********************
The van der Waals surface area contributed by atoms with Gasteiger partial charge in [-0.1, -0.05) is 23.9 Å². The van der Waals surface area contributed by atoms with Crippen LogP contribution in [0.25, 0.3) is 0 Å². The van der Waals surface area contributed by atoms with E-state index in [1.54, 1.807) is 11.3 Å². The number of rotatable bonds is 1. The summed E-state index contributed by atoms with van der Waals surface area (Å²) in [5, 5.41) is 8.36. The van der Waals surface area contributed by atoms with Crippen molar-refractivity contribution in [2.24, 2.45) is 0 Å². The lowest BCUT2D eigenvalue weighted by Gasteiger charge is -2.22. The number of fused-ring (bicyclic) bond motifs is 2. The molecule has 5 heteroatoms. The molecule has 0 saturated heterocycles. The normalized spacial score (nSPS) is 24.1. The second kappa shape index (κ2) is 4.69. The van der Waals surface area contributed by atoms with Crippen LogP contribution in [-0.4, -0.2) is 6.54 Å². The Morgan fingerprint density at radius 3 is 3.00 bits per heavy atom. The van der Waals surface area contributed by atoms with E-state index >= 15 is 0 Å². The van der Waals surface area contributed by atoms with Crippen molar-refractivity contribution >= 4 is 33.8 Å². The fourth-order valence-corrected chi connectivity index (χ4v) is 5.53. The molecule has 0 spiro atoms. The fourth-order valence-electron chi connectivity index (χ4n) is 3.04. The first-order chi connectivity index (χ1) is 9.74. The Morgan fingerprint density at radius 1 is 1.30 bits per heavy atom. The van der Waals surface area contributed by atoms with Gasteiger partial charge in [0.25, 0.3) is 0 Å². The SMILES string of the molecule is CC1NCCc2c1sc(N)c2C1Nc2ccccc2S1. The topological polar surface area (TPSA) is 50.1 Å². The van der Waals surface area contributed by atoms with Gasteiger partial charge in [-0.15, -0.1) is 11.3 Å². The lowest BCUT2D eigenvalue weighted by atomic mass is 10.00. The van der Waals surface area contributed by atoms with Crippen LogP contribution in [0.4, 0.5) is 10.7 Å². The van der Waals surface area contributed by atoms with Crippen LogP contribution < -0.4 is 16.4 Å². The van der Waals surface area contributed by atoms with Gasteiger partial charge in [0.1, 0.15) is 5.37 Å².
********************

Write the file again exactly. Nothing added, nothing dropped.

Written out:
The van der Waals surface area contributed by atoms with Gasteiger partial charge in [-0.1, -0.05) is 23.9 Å². The van der Waals surface area contributed by atoms with Crippen LogP contribution in [0.25, 0.3) is 0 Å². The van der Waals surface area contributed by atoms with E-state index in [1.54, 1.807) is 11.3 Å². The number of rotatable bonds is 1. The summed E-state index contributed by atoms with van der Waals surface area (Å²) in [5, 5.41) is 8.36. The van der Waals surface area contributed by atoms with Crippen molar-refractivity contribution in [2.24, 2.45) is 0 Å². The lowest BCUT2D eigenvalue weighted by Gasteiger charge is -2.22. The number of fused-ring (bicyclic) bond motifs is 2. The molecule has 5 heteroatoms. The molecule has 0 saturated heterocycles. The normalized spacial score (nSPS) is 24.1. The second kappa shape index (κ2) is 4.69. The van der Waals surface area contributed by atoms with Crippen LogP contribution in [-0.4, -0.2) is 6.54 Å². The Morgan fingerprint density at radius 3 is 3.00 bits per heavy atom. The van der Waals surface area contributed by atoms with E-state index >= 15 is 0 Å². The van der Waals surface area contributed by atoms with Crippen molar-refractivity contribution >= 4 is 33.8 Å². The fourth-order valence-corrected chi connectivity index (χ4v) is 5.53. The molecule has 0 spiro atoms. The fourth-order valence-electron chi connectivity index (χ4n) is 3.04. The first-order chi connectivity index (χ1) is 9.74. The Morgan fingerprint density at radius 1 is 1.30 bits per heavy atom. The van der Waals surface area contributed by atoms with Gasteiger partial charge in [0.25, 0.3) is 0 Å². The SMILES string of the molecule is CC1NCCc2c1sc(N)c2C1Nc2ccccc2S1. The topological polar surface area (TPSA) is 50.1 Å². The van der Waals surface area contributed by atoms with Gasteiger partial charge in [-0.15, -0.1) is 11.3 Å². The lowest BCUT2D eigenvalue weighted by atomic mass is 10.00. The van der Waals surface area contributed by atoms with Crippen LogP contribution in [0.4, 0.5) is 10.7 Å². The van der Waals surface area contributed by atoms with Crippen LogP contribution < -0.4 is 16.4 Å². The van der Waals surface area contributed by atoms with Gasteiger partial charge in [0.1, 0.15) is 5.37 Å².